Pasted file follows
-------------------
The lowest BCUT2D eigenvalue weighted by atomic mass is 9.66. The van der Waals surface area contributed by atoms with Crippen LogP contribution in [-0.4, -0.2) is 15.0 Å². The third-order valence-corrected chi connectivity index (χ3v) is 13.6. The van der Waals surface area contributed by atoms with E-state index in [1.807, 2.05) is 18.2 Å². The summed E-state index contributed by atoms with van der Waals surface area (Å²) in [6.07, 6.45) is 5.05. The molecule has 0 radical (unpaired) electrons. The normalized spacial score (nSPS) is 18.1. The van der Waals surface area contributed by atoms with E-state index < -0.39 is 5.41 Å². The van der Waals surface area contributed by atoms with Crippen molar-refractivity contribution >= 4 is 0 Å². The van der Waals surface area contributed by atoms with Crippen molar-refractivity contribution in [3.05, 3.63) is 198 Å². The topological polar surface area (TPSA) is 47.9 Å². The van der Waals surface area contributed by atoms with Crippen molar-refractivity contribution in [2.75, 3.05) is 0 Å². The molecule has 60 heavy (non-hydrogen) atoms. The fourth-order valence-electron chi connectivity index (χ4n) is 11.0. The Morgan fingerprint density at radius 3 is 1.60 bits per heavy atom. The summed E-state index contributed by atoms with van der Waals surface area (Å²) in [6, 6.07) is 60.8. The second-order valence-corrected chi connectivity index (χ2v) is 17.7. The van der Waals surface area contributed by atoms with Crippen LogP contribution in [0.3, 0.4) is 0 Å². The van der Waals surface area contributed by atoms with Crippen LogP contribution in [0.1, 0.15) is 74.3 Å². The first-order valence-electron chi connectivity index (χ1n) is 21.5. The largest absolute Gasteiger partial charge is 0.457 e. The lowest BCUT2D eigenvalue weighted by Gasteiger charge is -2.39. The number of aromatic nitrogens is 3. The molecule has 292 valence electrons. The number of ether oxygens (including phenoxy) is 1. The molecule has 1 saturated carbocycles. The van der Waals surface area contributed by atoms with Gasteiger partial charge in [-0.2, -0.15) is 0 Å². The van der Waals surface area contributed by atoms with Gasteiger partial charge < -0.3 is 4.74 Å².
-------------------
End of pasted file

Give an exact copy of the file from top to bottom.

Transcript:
The lowest BCUT2D eigenvalue weighted by atomic mass is 9.66. The van der Waals surface area contributed by atoms with Crippen LogP contribution in [-0.4, -0.2) is 15.0 Å². The third-order valence-corrected chi connectivity index (χ3v) is 13.6. The van der Waals surface area contributed by atoms with E-state index in [1.807, 2.05) is 18.2 Å². The summed E-state index contributed by atoms with van der Waals surface area (Å²) in [6.07, 6.45) is 5.05. The molecule has 0 radical (unpaired) electrons. The normalized spacial score (nSPS) is 18.1. The van der Waals surface area contributed by atoms with E-state index < -0.39 is 5.41 Å². The van der Waals surface area contributed by atoms with Crippen molar-refractivity contribution >= 4 is 0 Å². The van der Waals surface area contributed by atoms with Crippen molar-refractivity contribution in [3.05, 3.63) is 198 Å². The topological polar surface area (TPSA) is 47.9 Å². The van der Waals surface area contributed by atoms with Crippen molar-refractivity contribution in [2.75, 3.05) is 0 Å². The molecule has 60 heavy (non-hydrogen) atoms. The fourth-order valence-electron chi connectivity index (χ4n) is 11.0. The Morgan fingerprint density at radius 3 is 1.60 bits per heavy atom. The summed E-state index contributed by atoms with van der Waals surface area (Å²) in [6, 6.07) is 60.8. The second-order valence-corrected chi connectivity index (χ2v) is 17.7. The van der Waals surface area contributed by atoms with Crippen LogP contribution in [0.3, 0.4) is 0 Å². The van der Waals surface area contributed by atoms with Crippen LogP contribution in [0.1, 0.15) is 74.3 Å². The first-order valence-electron chi connectivity index (χ1n) is 21.5. The largest absolute Gasteiger partial charge is 0.457 e. The lowest BCUT2D eigenvalue weighted by Gasteiger charge is -2.39. The number of aromatic nitrogens is 3. The molecule has 292 valence electrons. The number of ether oxygens (including phenoxy) is 1. The molecule has 1 saturated carbocycles. The van der Waals surface area contributed by atoms with Gasteiger partial charge in [-0.2, -0.15) is 0 Å². The van der Waals surface area contributed by atoms with Gasteiger partial charge < -0.3 is 4.74 Å².